calendar>>April 9. 2010 Juch 99
Foreign Ministry Dismisses US Nuclear Plan
Pyongyang, April 9 (KCNA) -- A spokesman for the Foreign Ministry of the DPRK gave the following answer to a question put by KCNA Friday as regards the U.S. publication of its "Nuclear Posture Review":

The review made public on April 6 proves that the present U.S. administration still regards nukes as a mainstay in carrying out its strategy for world domination.

President Obama blustered that the U.S. will not use or threaten to use nuclear weapons against non-nuclear weapons states that comply with the provisions of NPT but exception is made for countries such as the DPRK and Iran. This proves that the present U.S. policy towards the DPRK is nothing different from the hostile policy pursued by the Bush administration at the outset of its office during which it was hell-bent on posing a nuclear threat to the DPRK after designating it as a "target of preemptive nuclear strike."

By releasing the review the U.S. completely backpedaled its commitment made in the September 19 Joint Statement of the six-party talks that it has no intention to attack or invade the DPRK with nuclear weapons or conventional weapons, and again chilled the hard-won atmosphere for the resumption of the talks.

As far as the NPT is concerned, it is not a treaty to last long because it is a transitional step to prevent nuclear proliferation till the world is denuclearized. The DPRK pulled out of the treaty after going through legitimate and legal procedures as the U.S. more undisguisedly used the NPT as a lever for isolating and stifling it.

The DPRK manufactured nukes, not prompted by any nuclear ambition. It produced them for the purpose of deterring the U.S. attack and defending its sovereignty and right to existence because the latter posed substantial nuclear threat to it after singling it out as "a target of preemptive nuclear attack." The DPRK has so far sincerely implemented its international obligation as a responsible nuclear weapons state.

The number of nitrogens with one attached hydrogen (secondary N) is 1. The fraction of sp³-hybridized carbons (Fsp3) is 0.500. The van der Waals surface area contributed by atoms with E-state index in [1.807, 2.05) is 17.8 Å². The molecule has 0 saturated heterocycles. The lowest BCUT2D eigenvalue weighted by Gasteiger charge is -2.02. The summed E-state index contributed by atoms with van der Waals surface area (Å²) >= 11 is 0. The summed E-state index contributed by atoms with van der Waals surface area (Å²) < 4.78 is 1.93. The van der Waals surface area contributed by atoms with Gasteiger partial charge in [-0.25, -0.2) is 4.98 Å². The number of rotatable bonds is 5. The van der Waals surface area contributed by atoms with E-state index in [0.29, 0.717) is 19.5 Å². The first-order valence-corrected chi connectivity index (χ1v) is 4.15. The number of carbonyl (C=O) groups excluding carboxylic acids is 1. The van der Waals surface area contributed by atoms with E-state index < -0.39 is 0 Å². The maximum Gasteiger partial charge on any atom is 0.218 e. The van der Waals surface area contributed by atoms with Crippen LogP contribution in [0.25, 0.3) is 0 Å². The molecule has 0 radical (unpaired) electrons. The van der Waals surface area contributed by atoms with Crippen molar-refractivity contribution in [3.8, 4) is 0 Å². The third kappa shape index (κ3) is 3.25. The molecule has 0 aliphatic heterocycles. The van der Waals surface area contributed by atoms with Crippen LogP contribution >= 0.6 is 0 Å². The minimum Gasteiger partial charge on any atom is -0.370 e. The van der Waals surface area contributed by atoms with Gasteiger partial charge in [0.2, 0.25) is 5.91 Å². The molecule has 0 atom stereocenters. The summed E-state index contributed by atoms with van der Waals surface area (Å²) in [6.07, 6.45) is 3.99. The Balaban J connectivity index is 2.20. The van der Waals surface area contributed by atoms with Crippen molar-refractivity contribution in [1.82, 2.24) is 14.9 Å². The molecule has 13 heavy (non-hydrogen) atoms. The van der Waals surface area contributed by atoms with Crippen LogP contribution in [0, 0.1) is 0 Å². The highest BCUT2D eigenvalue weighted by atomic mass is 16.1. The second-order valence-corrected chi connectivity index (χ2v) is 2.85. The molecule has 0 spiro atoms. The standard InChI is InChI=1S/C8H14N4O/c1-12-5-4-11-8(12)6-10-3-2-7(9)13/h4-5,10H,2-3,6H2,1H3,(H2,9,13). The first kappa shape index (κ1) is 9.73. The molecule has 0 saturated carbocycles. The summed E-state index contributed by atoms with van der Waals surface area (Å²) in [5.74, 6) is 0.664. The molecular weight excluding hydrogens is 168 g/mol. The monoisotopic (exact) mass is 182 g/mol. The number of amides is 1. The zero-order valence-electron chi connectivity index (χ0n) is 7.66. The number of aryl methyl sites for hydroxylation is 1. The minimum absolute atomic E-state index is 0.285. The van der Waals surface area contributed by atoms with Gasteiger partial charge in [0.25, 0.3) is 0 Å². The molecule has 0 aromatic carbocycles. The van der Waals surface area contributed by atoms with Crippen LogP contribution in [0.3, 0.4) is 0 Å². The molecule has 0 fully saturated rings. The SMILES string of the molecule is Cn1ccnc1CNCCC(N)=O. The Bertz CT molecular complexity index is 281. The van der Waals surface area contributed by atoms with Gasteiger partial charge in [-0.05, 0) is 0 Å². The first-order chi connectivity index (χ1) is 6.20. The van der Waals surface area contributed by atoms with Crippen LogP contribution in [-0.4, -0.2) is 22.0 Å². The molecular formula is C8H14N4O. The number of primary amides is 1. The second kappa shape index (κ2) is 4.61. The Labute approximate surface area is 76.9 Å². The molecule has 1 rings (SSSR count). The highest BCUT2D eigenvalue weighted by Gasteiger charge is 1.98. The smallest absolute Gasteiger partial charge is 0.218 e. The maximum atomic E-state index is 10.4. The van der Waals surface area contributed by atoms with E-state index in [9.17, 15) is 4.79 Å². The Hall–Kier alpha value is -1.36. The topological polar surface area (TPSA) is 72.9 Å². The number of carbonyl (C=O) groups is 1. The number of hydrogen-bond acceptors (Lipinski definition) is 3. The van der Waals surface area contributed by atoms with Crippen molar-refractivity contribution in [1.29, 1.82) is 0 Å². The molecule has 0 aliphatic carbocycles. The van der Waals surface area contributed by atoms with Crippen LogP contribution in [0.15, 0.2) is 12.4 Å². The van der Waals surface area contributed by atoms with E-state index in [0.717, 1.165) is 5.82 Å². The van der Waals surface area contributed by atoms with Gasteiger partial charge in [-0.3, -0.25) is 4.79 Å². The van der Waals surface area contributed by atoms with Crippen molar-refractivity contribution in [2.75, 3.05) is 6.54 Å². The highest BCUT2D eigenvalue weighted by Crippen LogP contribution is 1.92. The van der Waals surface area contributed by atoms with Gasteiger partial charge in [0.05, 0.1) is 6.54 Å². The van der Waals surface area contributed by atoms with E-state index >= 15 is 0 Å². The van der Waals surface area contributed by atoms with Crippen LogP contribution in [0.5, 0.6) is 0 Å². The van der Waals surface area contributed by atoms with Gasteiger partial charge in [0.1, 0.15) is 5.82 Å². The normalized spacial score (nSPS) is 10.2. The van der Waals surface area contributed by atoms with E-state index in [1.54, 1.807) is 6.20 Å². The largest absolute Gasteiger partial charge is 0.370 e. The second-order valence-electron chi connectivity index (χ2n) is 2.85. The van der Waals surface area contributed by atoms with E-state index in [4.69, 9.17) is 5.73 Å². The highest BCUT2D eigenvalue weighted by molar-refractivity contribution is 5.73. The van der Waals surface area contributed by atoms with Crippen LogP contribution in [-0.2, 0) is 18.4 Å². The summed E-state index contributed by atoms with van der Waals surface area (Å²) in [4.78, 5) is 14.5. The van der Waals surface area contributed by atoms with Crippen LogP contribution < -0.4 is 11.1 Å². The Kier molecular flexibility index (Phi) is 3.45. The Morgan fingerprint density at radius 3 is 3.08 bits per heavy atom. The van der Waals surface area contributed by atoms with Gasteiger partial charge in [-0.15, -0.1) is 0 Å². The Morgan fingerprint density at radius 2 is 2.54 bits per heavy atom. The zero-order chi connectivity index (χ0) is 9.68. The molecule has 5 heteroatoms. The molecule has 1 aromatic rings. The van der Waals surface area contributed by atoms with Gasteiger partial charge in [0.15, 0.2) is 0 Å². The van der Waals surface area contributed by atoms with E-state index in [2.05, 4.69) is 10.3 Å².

The denuclearization of the Korean Peninsula is the invariable goal of the DPRK. If the peninsula and the rest of the world are to be denuclearized, the U.S. should stop such hostile acts as trampling down upon other countries' sovereignty and right to existence, pursuant to its policy of strength based on nuclear supremacy. What is most urgent is for the U.S. to roll back its hostile policy towards the DPRK in practice, not with an empty talk, and take a confidence-building measure.

As long as the U.S. nuclear threat persists, the DPRK will increase and update various type nuclear weapons as its deterrent in such a manner as it deems necessary in the days ahead.

The DPRK is fully capable of doing so. It is the U.S. that gives the former ground and justification to do so.

The U.S. should know that gone are the days never to return when the DPRK was only exposed to the blackmail and pressure slapped by the former on the strength of its nuclear weapons.

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